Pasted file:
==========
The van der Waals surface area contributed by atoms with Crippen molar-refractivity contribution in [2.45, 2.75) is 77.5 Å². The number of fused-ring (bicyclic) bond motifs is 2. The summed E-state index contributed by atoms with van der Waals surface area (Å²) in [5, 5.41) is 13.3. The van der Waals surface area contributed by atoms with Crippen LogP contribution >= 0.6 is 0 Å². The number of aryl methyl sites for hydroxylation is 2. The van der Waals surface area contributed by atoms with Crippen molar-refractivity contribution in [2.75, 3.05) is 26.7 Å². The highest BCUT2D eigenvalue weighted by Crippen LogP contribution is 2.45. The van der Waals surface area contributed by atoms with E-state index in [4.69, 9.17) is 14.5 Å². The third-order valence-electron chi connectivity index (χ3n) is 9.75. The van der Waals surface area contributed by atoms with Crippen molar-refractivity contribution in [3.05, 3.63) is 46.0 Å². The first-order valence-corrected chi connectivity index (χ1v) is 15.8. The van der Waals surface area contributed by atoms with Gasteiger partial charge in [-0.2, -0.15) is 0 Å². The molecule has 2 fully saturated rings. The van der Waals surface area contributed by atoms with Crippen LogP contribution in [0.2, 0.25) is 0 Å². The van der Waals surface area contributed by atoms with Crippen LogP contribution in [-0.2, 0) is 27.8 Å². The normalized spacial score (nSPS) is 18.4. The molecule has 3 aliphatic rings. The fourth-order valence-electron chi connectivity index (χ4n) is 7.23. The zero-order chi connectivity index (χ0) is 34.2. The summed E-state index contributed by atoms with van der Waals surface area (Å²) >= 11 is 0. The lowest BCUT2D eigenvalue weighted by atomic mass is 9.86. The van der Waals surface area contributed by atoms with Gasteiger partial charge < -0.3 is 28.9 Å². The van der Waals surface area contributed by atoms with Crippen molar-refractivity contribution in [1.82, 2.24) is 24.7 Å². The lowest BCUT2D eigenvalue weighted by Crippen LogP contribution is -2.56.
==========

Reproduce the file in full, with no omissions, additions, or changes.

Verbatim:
The van der Waals surface area contributed by atoms with Crippen molar-refractivity contribution in [2.45, 2.75) is 77.5 Å². The number of fused-ring (bicyclic) bond motifs is 2. The summed E-state index contributed by atoms with van der Waals surface area (Å²) in [5, 5.41) is 13.3. The van der Waals surface area contributed by atoms with Crippen LogP contribution >= 0.6 is 0 Å². The number of aryl methyl sites for hydroxylation is 2. The van der Waals surface area contributed by atoms with Crippen molar-refractivity contribution in [2.75, 3.05) is 26.7 Å². The highest BCUT2D eigenvalue weighted by Crippen LogP contribution is 2.45. The van der Waals surface area contributed by atoms with E-state index in [4.69, 9.17) is 14.5 Å². The third-order valence-electron chi connectivity index (χ3n) is 9.75. The van der Waals surface area contributed by atoms with Crippen molar-refractivity contribution in [3.05, 3.63) is 46.0 Å². The first-order valence-corrected chi connectivity index (χ1v) is 15.8. The van der Waals surface area contributed by atoms with Gasteiger partial charge in [-0.2, -0.15) is 0 Å². The molecule has 2 fully saturated rings. The van der Waals surface area contributed by atoms with Crippen LogP contribution in [0.2, 0.25) is 0 Å². The van der Waals surface area contributed by atoms with Crippen LogP contribution in [-0.2, 0) is 27.8 Å². The normalized spacial score (nSPS) is 18.4. The molecule has 3 aliphatic rings. The fourth-order valence-electron chi connectivity index (χ4n) is 7.23. The zero-order chi connectivity index (χ0) is 34.2. The summed E-state index contributed by atoms with van der Waals surface area (Å²) >= 11 is 0. The lowest BCUT2D eigenvalue weighted by atomic mass is 9.86. The van der Waals surface area contributed by atoms with Gasteiger partial charge < -0.3 is 28.9 Å². The van der Waals surface area contributed by atoms with Crippen molar-refractivity contribution in [1.82, 2.24) is 24.7 Å². The lowest BCUT2D eigenvalue weighted by Crippen LogP contribution is -2.56.